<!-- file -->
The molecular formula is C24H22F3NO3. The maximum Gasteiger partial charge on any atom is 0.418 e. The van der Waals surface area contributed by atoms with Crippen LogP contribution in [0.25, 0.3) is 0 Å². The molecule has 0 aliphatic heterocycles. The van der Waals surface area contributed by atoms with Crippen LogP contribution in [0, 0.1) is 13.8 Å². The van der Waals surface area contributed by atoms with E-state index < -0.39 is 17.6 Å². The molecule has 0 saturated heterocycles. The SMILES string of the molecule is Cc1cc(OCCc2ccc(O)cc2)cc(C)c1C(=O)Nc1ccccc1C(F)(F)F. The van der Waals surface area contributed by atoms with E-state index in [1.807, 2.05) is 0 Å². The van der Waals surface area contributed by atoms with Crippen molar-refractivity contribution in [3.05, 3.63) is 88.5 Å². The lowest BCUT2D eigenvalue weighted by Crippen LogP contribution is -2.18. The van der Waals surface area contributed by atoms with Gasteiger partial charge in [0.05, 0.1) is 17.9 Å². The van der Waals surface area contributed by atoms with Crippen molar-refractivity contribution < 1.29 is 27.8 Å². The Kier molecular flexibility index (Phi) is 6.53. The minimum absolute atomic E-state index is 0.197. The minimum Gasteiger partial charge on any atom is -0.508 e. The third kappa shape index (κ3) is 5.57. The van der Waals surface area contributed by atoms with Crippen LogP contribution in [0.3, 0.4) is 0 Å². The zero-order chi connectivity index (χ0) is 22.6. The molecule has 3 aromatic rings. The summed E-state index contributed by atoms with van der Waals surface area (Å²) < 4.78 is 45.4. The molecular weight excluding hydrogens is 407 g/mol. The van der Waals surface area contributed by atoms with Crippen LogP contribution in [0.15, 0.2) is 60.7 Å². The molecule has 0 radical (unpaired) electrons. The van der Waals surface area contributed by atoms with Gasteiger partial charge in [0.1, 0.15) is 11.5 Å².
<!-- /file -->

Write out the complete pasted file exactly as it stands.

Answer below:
The molecular formula is C24H22F3NO3. The maximum Gasteiger partial charge on any atom is 0.418 e. The van der Waals surface area contributed by atoms with Crippen LogP contribution in [0.25, 0.3) is 0 Å². The molecule has 0 aliphatic heterocycles. The van der Waals surface area contributed by atoms with Crippen LogP contribution in [0, 0.1) is 13.8 Å². The van der Waals surface area contributed by atoms with E-state index < -0.39 is 17.6 Å². The molecule has 0 saturated heterocycles. The SMILES string of the molecule is Cc1cc(OCCc2ccc(O)cc2)cc(C)c1C(=O)Nc1ccccc1C(F)(F)F. The van der Waals surface area contributed by atoms with E-state index in [1.807, 2.05) is 0 Å². The van der Waals surface area contributed by atoms with Crippen molar-refractivity contribution in [3.05, 3.63) is 88.5 Å². The lowest BCUT2D eigenvalue weighted by Crippen LogP contribution is -2.18. The van der Waals surface area contributed by atoms with Gasteiger partial charge in [0.05, 0.1) is 17.9 Å². The van der Waals surface area contributed by atoms with Crippen molar-refractivity contribution < 1.29 is 27.8 Å². The Kier molecular flexibility index (Phi) is 6.53. The minimum absolute atomic E-state index is 0.197. The minimum Gasteiger partial charge on any atom is -0.508 e. The third kappa shape index (κ3) is 5.57. The van der Waals surface area contributed by atoms with Crippen LogP contribution in [0.3, 0.4) is 0 Å². The zero-order chi connectivity index (χ0) is 22.6. The molecule has 3 aromatic rings. The summed E-state index contributed by atoms with van der Waals surface area (Å²) < 4.78 is 45.4. The molecular weight excluding hydrogens is 407 g/mol. The van der Waals surface area contributed by atoms with Crippen LogP contribution in [0.15, 0.2) is 60.7 Å². The molecule has 0 radical (unpaired) electrons. The van der Waals surface area contributed by atoms with Gasteiger partial charge in [0.1, 0.15) is 11.5 Å².